I will summarize his experiences in brief. Henry wrote a first draft script, found a low-end mini DV camcorder, put a cast together, shot the film, did straight editing, and ... he had his film. It was simple, very basic filmmaking. Because of its simplicity, people don’t seem to have any confidence in it. No investor wants to help market it, and he was only able to screen it at the Lusaka Play House where only a handful people came to watch it. Henry put a lot of effort into this production, but people just don’t seem to appreciate it. And yet, when Henry runs a stage play, it’s been a sell-out.

Henry may be in this sad situation, but probably the worst situation is that of another very good friend and one of Zambia’s great comedians, Shingonga. The guy is good at his art, and he also put together what he calls a “film”— which he shot on lowest end VHS. The only people that have watched his production are the actors and his wife. He is the Writer, Director, Producer, Actor, and Editor of the film. My heart bleeds.

I have been analyzing these sad situations and I think I have learned that making a movie is not as simple as people imagine. If it were that simple, then almost everyone with a script would be a “Filmmaker”. Working with Cyndi Greening on this movie has taught me a lot of things on filmmaking.

One of the most important things in making a film is having a good script. I have never written a script before, though I have produced over 1000 scripts for Radio Drama and about 15 or so for Television. How do I know these numbers? Simple mathematics. I worked for Zambia National Broadcasting Corporation for 15 years, and for about 10 years, I produced two plays every week for Radio, one in English and one in Chinyanja. That is about 104 Radio plays every year for about 10 years. I worked with Zambia’s prolific writers like Samuel Kasankha, Francis Magiya Manda, Joemwa Mtsinje Mwale and Nick Venter Shamilimo.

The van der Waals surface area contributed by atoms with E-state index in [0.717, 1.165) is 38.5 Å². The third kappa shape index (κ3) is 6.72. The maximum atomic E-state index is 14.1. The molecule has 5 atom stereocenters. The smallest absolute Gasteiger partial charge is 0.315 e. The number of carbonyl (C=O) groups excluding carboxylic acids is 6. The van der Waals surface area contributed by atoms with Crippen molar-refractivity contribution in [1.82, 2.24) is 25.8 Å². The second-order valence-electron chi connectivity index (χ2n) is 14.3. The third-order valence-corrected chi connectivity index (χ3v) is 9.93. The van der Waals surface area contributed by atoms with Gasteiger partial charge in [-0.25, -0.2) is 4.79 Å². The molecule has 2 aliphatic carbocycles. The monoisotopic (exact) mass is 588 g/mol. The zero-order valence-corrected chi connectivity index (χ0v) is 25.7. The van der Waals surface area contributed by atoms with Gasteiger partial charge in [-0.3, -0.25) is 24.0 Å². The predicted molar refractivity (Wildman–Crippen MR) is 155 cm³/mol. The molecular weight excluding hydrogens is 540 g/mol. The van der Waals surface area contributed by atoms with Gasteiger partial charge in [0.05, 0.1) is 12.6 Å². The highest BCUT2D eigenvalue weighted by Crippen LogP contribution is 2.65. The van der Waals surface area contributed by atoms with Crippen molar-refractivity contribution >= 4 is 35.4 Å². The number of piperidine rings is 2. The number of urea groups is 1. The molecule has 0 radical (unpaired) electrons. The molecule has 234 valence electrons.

When I started writing the script, adapting it from stage to screenplay, Cyndi gave me screenwriting software that helped me a lot. I wonder what it would be to write a script without the software. I wrote each page about 4 to 5 times just to come up with the first working draft. Every time I wrote about 5 pages, I would take them to her for analysis, and she would make her comments, advising me where it was weak. She maintained that she wanted it to be a Zambia story, and so she never made any corrections or changes, only offered suggestions. She would only point at the weak points and ask me what I was trying to put in the movie, who were these characters and what was I trying to tell in this part of the story. I worked for some months to come up with the first draft.

When I had finished my first draft, one day she brought to class a lot of films and let the class watch the first ten minutes of every film. She also taught us to watch the first ten minutes of a film with volume turned off. A good film has very little talking with so much fast action in the opening minutes, while a bad film has everyone talking with very little action in the opening minutes. After watching the films, Cyndi and Bob Lewis (the other teacher who also a Regional Manager for Apple Corporation) led the class into analyzing the films. I just felt like they were all critiquing my script 'coz it had a lot of talking in the opening minutes.

After class, she told me to cut my first 10 pages into 5 pages, and I should describe my main characters using actions. I said to myself “If this is what it means to make a movie, then it is not fun." One of the things I have known with low-cost films is that the first 5 minutes do not inspire people to continue watching, and I realized that Cyndi wanted me to turn my script around so as to inspire my audience.

After putting in all this work, I thought I have done the best, and I gave her my FINAL script. I had a shock when she told me that she is breaking it down using the latest script software, and then she would make her comments so that I can produce my FINAL script. After that, I would then work with the people doing the storyboards.

After talking to Henry, I wondered if he or Shingonga had access to this kind of guidance. I haven’t even begun to write about the kind of filmmaking equipment that we will be using or the award-winning editors that I will work with to do post-production on the film.